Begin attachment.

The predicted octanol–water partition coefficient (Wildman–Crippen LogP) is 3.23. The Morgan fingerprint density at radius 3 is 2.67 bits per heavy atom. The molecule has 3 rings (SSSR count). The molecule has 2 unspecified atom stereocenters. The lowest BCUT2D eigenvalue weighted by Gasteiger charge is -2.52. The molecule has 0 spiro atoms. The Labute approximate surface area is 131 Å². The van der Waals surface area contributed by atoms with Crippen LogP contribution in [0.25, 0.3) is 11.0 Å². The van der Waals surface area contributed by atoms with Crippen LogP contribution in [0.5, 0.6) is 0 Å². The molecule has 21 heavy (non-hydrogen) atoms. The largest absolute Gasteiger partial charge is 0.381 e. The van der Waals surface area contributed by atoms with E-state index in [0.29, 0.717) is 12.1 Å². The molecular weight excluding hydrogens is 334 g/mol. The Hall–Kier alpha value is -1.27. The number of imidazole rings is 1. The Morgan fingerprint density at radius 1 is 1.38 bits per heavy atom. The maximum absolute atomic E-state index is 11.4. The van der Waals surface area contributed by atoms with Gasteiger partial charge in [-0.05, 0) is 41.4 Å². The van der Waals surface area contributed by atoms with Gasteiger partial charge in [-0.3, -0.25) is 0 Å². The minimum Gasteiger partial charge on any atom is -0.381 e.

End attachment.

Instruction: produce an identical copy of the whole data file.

The predicted octanol–water partition coefficient (Wildman–Crippen LogP) is 3.23. The Morgan fingerprint density at radius 3 is 2.67 bits per heavy atom. The molecule has 3 rings (SSSR count). The molecule has 2 unspecified atom stereocenters. The lowest BCUT2D eigenvalue weighted by Gasteiger charge is -2.52. The molecule has 0 spiro atoms. The Labute approximate surface area is 131 Å². The van der Waals surface area contributed by atoms with Crippen LogP contribution in [0.25, 0.3) is 11.0 Å². The van der Waals surface area contributed by atoms with Crippen LogP contribution in [0.5, 0.6) is 0 Å². The molecule has 21 heavy (non-hydrogen) atoms. The largest absolute Gasteiger partial charge is 0.381 e. The van der Waals surface area contributed by atoms with E-state index in [0.29, 0.717) is 12.1 Å². The molecular weight excluding hydrogens is 334 g/mol. The Hall–Kier alpha value is -1.27. The number of imidazole rings is 1. The Morgan fingerprint density at radius 1 is 1.38 bits per heavy atom. The maximum absolute atomic E-state index is 11.4. The van der Waals surface area contributed by atoms with Gasteiger partial charge in [-0.05, 0) is 41.4 Å². The van der Waals surface area contributed by atoms with Gasteiger partial charge in [-0.3, -0.25) is 0 Å². The minimum Gasteiger partial charge on any atom is -0.381 e.